“falling in love with God,” as Boa’s subtitle for the facet explains. In this approach we attempt to enter into God’s presence for the primary purpose of appreciating who God is: to behold his beauty, majesty, and holiness, and to soak in his desires for us. The four chapters that make up Facet 6 discuss various things that are important and helpful as we embark on the greatest and most intimate of relationships, our life with God.
In the next chapter he discusses the role of contemplative practices in actualizing our desire to make God the chief focus of our life, our time, and our affections. . Boa wisely begins with addressing important negative ideas many have about what contemplation and meditation are, and are not. He rightly asserts that both practices must always be firmly bound to the Word, both written and incarnate. The contemplative traditions are focused on various means by which we can translate the first commandment, “to love God with all your heart. . . soul. . . [and] strength,” into a living reality in our lives. His discussion of how markedly the Christian practices of meditation and contemplation differ from those most often used in non-Christian traditions should do much to allay the fears of those who have previously steered clear of contemplative means for developing a passion for God. Perhaps the greatest challenge that contemplation of God offers to us today is the necessary emphasis on making the time to listen, to be still before God. And, Boa wisely advises that contemplative practices are not best suited to new believers. Just as a novice scuba enthusiast might begin by snorkeling until she is ready for greater depths, the contemplative way is most helpful to believers who are prepared through training to dive into the depths of life with God.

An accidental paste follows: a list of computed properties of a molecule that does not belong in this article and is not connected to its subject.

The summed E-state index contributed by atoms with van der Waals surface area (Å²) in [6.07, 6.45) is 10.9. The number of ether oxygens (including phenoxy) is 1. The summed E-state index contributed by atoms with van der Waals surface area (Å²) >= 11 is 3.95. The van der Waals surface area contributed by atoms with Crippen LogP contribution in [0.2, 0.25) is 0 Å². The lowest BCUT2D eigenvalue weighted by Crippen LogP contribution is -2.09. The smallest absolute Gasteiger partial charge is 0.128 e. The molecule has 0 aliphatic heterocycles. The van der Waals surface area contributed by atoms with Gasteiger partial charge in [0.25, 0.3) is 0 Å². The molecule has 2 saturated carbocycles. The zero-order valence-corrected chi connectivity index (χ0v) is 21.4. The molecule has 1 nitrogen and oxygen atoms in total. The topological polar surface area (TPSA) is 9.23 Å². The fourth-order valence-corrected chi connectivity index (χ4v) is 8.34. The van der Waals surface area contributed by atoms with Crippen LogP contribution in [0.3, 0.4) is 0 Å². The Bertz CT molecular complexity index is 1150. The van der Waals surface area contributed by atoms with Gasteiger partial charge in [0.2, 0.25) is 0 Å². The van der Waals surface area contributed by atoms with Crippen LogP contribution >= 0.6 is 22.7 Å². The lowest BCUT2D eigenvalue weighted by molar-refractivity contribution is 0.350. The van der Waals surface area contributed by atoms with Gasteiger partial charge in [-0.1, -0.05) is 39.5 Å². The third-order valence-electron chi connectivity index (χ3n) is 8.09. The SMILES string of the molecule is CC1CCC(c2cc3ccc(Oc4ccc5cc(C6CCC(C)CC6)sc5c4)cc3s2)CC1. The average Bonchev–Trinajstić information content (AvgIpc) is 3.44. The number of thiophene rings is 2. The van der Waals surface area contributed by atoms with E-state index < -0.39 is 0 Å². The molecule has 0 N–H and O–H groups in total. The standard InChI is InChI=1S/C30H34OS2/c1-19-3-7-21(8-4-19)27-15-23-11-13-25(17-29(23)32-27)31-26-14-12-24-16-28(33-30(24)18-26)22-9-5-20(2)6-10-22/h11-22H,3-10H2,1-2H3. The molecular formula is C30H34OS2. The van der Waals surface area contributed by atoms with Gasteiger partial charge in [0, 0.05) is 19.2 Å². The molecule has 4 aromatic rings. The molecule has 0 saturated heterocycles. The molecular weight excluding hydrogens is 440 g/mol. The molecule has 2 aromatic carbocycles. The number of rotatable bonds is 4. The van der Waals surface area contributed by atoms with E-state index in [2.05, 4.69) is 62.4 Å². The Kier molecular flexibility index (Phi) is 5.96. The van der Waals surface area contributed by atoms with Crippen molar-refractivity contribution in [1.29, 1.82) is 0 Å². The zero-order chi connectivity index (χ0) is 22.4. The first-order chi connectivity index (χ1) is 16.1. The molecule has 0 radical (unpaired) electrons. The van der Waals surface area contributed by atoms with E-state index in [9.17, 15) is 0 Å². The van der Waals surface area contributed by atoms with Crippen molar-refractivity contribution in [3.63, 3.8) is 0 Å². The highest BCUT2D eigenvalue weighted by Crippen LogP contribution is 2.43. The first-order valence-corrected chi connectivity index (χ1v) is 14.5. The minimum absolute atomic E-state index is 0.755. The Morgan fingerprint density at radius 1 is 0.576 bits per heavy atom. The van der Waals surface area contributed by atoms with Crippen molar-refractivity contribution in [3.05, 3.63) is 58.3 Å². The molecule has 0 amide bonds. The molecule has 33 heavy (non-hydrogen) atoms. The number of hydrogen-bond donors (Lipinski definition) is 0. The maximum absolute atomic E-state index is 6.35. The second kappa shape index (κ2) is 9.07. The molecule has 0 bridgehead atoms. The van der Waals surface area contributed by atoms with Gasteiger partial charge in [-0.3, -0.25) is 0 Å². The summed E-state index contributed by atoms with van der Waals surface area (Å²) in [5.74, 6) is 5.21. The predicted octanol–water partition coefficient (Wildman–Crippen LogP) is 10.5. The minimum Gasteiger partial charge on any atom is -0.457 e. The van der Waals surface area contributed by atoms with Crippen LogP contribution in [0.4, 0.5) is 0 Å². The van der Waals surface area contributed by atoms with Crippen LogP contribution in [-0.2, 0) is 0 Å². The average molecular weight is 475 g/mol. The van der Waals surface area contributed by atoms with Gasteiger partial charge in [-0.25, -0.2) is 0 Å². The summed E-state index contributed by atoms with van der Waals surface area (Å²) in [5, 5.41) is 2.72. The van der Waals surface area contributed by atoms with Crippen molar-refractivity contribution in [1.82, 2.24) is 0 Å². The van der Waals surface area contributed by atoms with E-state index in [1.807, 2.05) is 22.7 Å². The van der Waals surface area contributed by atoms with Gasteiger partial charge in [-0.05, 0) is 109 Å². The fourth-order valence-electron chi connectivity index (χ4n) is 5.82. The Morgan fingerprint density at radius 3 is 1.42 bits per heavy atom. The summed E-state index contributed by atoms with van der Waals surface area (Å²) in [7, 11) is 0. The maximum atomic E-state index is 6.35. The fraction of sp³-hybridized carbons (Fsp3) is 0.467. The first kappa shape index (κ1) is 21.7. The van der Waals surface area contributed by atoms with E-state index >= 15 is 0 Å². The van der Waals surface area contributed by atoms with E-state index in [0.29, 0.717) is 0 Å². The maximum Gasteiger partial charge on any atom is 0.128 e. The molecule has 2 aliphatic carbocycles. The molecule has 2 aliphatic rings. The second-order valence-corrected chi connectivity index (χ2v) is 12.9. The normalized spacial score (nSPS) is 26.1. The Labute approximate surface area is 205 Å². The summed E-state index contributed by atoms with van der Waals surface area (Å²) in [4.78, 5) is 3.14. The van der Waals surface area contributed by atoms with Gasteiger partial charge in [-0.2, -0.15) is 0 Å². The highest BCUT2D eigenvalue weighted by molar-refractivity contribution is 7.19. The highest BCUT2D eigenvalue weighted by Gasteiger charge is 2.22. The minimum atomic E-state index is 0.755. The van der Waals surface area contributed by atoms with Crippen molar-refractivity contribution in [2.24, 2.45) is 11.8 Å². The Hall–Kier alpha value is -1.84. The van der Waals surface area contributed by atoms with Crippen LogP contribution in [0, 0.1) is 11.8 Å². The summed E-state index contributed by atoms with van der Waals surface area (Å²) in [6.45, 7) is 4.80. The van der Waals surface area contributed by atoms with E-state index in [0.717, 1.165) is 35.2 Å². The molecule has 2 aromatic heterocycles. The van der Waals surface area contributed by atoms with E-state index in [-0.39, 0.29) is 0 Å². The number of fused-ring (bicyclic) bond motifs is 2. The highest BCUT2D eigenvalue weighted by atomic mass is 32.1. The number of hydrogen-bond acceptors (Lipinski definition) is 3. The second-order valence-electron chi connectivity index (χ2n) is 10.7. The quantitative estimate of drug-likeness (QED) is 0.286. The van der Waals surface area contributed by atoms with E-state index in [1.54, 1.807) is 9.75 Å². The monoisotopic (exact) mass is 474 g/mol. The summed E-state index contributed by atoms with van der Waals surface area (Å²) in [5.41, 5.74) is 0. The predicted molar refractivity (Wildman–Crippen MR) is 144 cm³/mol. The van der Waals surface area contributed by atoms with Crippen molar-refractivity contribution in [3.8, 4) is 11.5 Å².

The third chapter in the facet discusses in a very practical way the centuries old practice of Sacred Reading, or lectio divina. Sadly, this is not a practice familiar to most modern day believers, and only fairly recently have Protestants discovered the benefit that comes from the four basic components of lectio divina: reading, meditation, prayer, and contemplation. The chapter excels at providing concrete suggestions for how to implement the practice and gives a very helpful comparison (again, in chart form) of the differences between meditative and contemplative prayer.
Finally, the fourth chapter of the facet, “Falling in Love with God,” reiterates the importance of recognizing that “God alone is our highest good” and outlines briefly, but with helpful discussions, what sorts of things might prove to be what he calls “Enemies of Spiritual Passion” (e.g., “loving truth more than Christ,” “elevating service and ministry above Christ,” as well as the more expected problems such as disobedience) vs. what may promote spiritual passion (e.g., “Sitting at Jesus’ feet” “Focused intention,” “Willingness to let God break our outward self,” and “Desiring to please God more than impress people”). He ends the facet by again demonstrating how to use the Psalms and other Christians’ writing as means to open our mouths, hearts, and spirits in adoration of God.